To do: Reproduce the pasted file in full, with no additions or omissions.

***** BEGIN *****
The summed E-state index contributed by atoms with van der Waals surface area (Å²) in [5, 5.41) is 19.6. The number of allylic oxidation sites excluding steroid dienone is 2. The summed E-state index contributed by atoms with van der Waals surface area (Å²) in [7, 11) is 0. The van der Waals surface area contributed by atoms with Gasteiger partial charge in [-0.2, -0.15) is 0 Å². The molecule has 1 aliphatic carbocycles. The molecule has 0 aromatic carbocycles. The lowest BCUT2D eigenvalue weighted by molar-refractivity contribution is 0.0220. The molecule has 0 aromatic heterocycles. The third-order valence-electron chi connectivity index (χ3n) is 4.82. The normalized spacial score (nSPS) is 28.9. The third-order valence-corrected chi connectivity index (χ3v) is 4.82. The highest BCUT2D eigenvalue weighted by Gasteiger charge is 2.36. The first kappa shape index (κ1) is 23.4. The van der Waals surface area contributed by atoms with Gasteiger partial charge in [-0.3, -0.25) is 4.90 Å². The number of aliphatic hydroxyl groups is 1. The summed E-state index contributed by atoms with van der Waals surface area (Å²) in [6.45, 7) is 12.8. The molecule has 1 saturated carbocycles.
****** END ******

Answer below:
The summed E-state index contributed by atoms with van der Waals surface area (Å²) in [5, 5.41) is 19.6. The number of allylic oxidation sites excluding steroid dienone is 2. The summed E-state index contributed by atoms with van der Waals surface area (Å²) in [7, 11) is 0. The van der Waals surface area contributed by atoms with Gasteiger partial charge in [-0.2, -0.15) is 0 Å². The molecule has 1 aliphatic carbocycles. The molecule has 0 aromatic carbocycles. The lowest BCUT2D eigenvalue weighted by molar-refractivity contribution is 0.0220. The molecule has 0 aromatic heterocycles. The third-order valence-electron chi connectivity index (χ3n) is 4.82. The normalized spacial score (nSPS) is 28.9. The third-order valence-corrected chi connectivity index (χ3v) is 4.82. The highest BCUT2D eigenvalue weighted by Gasteiger charge is 2.36. The first kappa shape index (κ1) is 23.4. The van der Waals surface area contributed by atoms with Gasteiger partial charge in [-0.3, -0.25) is 4.90 Å². The number of aliphatic hydroxyl groups is 1. The summed E-state index contributed by atoms with van der Waals surface area (Å²) in [6.45, 7) is 12.8. The molecule has 1 saturated carbocycles.